• Part of
    Ubiquity Network logo

    Read Chapter
  • No readable formats available
  • Figuring Prakrit

    Andrew Ollett

    Chapter from the book: Ollett, A. 2017. Language of the Snakes: Prakrit, Sanskrit, and the Language Order of Premodern India.

     Download

    The central argument in this book for the position of Prakrit in the “language order” of premodern India is the precise and consistent way in which it was represented in relation to other languages. I claim that an “archetypal schema,” attested throughout the first millennium of our era, provided the linguistic parameters for textuality in the broadest sense. The most basic feature of this schema was the “co-figuration” of Sanskrit and Prakrit. These languages were considered to be identical in some underlying sense, but in other sense absolutely different from each other. Each of them was characterized by its contrast with the other. I claim that this way of thinking about language coincides with the actual use of Sanskrit and Prakrit as distinct literary languages around the beginning of the common era. I also claim that the “archetypal schema” underwent modifications through history, and that an earlier figure of “three languages” (Sanskrit, Prakrit and Apabhramsha) was expanded to a figure of three and a half and ultimately six languages.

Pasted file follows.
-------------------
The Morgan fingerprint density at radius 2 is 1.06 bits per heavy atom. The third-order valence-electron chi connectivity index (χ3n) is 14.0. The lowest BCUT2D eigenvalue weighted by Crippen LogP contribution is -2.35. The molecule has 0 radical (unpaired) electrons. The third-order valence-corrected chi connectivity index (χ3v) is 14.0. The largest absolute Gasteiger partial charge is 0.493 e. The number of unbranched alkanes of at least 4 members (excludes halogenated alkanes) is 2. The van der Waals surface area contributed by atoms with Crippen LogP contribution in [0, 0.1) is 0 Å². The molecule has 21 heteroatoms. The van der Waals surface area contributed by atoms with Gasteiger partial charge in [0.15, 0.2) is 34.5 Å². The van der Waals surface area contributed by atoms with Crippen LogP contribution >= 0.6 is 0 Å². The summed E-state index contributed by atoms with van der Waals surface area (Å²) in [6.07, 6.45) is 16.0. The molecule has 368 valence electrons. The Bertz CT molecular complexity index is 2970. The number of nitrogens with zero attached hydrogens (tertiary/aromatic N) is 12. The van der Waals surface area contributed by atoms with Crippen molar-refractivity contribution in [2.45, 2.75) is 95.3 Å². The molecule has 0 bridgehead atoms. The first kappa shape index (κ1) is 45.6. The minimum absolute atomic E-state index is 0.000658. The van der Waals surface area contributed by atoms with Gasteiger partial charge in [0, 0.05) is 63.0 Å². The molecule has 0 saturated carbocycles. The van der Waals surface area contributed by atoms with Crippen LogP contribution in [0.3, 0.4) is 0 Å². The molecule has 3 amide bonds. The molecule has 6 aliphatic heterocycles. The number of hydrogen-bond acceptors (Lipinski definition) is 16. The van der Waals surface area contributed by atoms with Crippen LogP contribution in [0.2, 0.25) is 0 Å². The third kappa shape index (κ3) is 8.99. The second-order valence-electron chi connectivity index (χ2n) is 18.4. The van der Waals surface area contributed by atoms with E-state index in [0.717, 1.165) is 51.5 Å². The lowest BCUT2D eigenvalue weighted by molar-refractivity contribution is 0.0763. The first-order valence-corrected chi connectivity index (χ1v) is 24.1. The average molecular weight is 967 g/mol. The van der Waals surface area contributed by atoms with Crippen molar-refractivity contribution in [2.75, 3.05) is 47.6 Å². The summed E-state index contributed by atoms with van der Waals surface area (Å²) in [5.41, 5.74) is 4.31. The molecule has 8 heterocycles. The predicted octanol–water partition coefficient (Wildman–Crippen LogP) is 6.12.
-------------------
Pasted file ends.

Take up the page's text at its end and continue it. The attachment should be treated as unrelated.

Chapter Metrics:

    How to cite this chapter
    Ollett, A. 2017. Figuring Prakrit. In: Ollett, A, Language of the Snakes. California: University of California Press. DOI: https://doi.org/10.1525/luminos.37.e
    License

    This chapter distributed under the terms of the Creative Commons Attribution + Noncommercial + NoDerivatives 4.0 license. Copyright is retained by the author(s)

    Peer Review Information

    This book has been peer reviewed. See our Peer Review Policies for more information.

    Additional Information

    Published on Oct. 10, 2017

    DOI
    https://doi.org/10.1525/luminos.37.e


    comments powered by Disqus